BECAUSE YOU’VE READ THIS FAR...
Watch this truly inspiring speech by the US Air Force’s Lt General Jay Silveria, reacting to racists who posted messages on his cadets’ Facebook pages: “Get out”. Boy did he sound Presidential.
4. REBEL YELLS
For the first time in 20 years, Tory MPs head to their annual conference in the knowledge that just a few weeks later the Chancellor will deliver a Budget (Philip Hammond has reversed Gordon Brown’s switch from Autumn to Spring Budgets). And boy does it show today, with two sets of rebel backbenchers using the Manchester gathering as a pressure point to lobby Hammond on their pet topics.
Former minister John Penrose is leading 76 Tories to demand that Theresa May keep her election manifesto promise to cap energy prices for 17 million people. The PM has since passed the buck to regulator Ofgem, which watered the pledge down. This is a rebellion that has brewed all summer but with Penrose and co joining forces with Labour and the SNP, an amendment to the Budget could be tabled.
With a wafer-thin working majority, Tory whips are braced for such squalls and the Telegraph splashes its front page on another one. Serial rebel Heidi Allen is one of 12 Tories who have written to Work and Pensions Secretary David Gauke demanding a pause in the roll-out of the controversial Universal Credit benefit. The Gauke will be uncorked at our WaughZone Live at the party conference on Sunday lunchtime. He’ll certainly have a progress report to hand.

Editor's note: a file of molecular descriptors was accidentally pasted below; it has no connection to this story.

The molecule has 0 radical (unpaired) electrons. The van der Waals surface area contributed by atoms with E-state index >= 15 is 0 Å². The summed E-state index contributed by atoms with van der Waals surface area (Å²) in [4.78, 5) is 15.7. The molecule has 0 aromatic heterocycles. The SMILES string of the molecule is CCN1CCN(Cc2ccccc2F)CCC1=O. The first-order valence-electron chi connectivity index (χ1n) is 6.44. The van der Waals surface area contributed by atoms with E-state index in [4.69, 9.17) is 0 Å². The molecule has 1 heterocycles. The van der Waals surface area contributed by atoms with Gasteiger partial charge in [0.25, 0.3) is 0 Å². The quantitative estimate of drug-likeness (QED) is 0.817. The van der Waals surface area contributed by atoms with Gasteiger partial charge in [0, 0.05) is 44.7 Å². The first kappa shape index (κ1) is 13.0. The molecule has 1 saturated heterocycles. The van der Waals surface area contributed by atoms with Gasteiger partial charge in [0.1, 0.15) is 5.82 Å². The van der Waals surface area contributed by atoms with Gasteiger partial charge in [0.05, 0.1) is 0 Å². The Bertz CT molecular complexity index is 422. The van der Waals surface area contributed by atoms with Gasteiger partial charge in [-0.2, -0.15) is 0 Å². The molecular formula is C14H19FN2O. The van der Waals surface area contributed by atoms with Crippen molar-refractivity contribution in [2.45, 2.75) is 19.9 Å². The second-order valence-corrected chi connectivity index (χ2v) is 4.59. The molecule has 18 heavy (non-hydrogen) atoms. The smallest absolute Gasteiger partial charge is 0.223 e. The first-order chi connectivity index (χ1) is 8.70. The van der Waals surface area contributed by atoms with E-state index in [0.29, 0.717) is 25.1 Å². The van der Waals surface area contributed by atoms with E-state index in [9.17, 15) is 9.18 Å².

5. FOLLOWING FARAGE
Pity the poor journalists who have gone straight from Labour conference in Brighton, barely taking a breath to attend the UKIP conference in Torquay today, before embarking on a lengthy cross-country journey to the Tories in Manchester this weekend. The road trip from hell is paved with good hacks (including our Owen Bennett) ready to witness yet another chapter in the chequered history of Nigel Farage’s party.
And there’s serious business at the Kipper conference today as after teatime we will find out who has won their latest leadership election. Having achieved its main strategic aim of getting us out of the EU, UKIP seems bereft of votes, cash and political direction.
The main rivals for the top spot are ‘moderate’ (hey, it’s a relative term) Peter Whittle who wants to focus on Brexit delivery, and the altogether scarier Anne Marie Waters, who wants to focus on anti-Muslim sentiment. Thanks to a first past the post leadership voting system (despite the party opposing it for Westminster), Waters is favourite of the seven contenders. And guess what? She is a former Labour candidate. Farage is threatening to form a new party if she wins, the FT reports.
We have a fun-packed CommonsPeople podcast this week. Hear us chinwag about Corbyn’s big speech and the real takeaways from Labour’s week in Brighton. Gwynne v Boris, Skinner v Bennett, Jezza’s very slick hip-hop video intro, Momentum’s first-come-first-served triumphs and more. Listen on Android HERE and on iTunes HERE.